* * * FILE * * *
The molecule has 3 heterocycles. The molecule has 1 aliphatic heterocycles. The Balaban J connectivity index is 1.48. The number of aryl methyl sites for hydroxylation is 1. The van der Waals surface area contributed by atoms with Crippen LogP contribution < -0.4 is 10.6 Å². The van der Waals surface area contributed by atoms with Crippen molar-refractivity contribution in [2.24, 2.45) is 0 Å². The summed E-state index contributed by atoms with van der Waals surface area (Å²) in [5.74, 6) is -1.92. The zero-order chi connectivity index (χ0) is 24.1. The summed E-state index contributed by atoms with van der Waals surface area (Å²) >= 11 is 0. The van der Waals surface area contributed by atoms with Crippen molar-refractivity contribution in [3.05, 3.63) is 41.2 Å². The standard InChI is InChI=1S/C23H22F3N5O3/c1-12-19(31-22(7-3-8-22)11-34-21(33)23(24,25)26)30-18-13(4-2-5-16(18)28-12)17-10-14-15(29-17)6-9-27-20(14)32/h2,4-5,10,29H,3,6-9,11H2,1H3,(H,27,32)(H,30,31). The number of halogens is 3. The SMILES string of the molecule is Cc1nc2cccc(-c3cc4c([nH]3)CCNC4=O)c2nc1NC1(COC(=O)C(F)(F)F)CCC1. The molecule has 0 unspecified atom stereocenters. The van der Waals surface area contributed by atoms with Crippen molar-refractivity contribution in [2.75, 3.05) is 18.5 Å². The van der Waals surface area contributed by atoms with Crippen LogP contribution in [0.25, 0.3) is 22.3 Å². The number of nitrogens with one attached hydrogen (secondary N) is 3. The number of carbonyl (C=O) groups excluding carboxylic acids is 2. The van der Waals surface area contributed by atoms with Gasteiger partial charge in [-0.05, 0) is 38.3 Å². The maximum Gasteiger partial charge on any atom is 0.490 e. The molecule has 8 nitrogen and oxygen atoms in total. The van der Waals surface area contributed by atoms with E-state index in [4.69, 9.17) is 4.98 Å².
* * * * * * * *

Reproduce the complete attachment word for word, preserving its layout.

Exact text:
The molecule has 3 heterocycles. The molecule has 1 aliphatic heterocycles. The Balaban J connectivity index is 1.48. The number of aryl methyl sites for hydroxylation is 1. The van der Waals surface area contributed by atoms with Crippen LogP contribution < -0.4 is 10.6 Å². The van der Waals surface area contributed by atoms with Crippen molar-refractivity contribution in [2.24, 2.45) is 0 Å². The summed E-state index contributed by atoms with van der Waals surface area (Å²) in [5.74, 6) is -1.92. The zero-order chi connectivity index (χ0) is 24.1. The summed E-state index contributed by atoms with van der Waals surface area (Å²) >= 11 is 0. The van der Waals surface area contributed by atoms with Crippen molar-refractivity contribution in [3.05, 3.63) is 41.2 Å². The standard InChI is InChI=1S/C23H22F3N5O3/c1-12-19(31-22(7-3-8-22)11-34-21(33)23(24,25)26)30-18-13(4-2-5-16(18)28-12)17-10-14-15(29-17)6-9-27-20(14)32/h2,4-5,10,29H,3,6-9,11H2,1H3,(H,27,32)(H,30,31). The number of halogens is 3. The SMILES string of the molecule is Cc1nc2cccc(-c3cc4c([nH]3)CCNC4=O)c2nc1NC1(COC(=O)C(F)(F)F)CCC1. The molecule has 0 unspecified atom stereocenters. The van der Waals surface area contributed by atoms with Crippen molar-refractivity contribution in [2.75, 3.05) is 18.5 Å². The van der Waals surface area contributed by atoms with Crippen LogP contribution in [0.25, 0.3) is 22.3 Å². The number of nitrogens with one attached hydrogen (secondary N) is 3. The number of carbonyl (C=O) groups excluding carboxylic acids is 2. The van der Waals surface area contributed by atoms with Gasteiger partial charge in [-0.05, 0) is 38.3 Å². The maximum Gasteiger partial charge on any atom is 0.490 e. The molecule has 8 nitrogen and oxygen atoms in total. The van der Waals surface area contributed by atoms with E-state index in [4.69, 9.17) is 4.98 Å².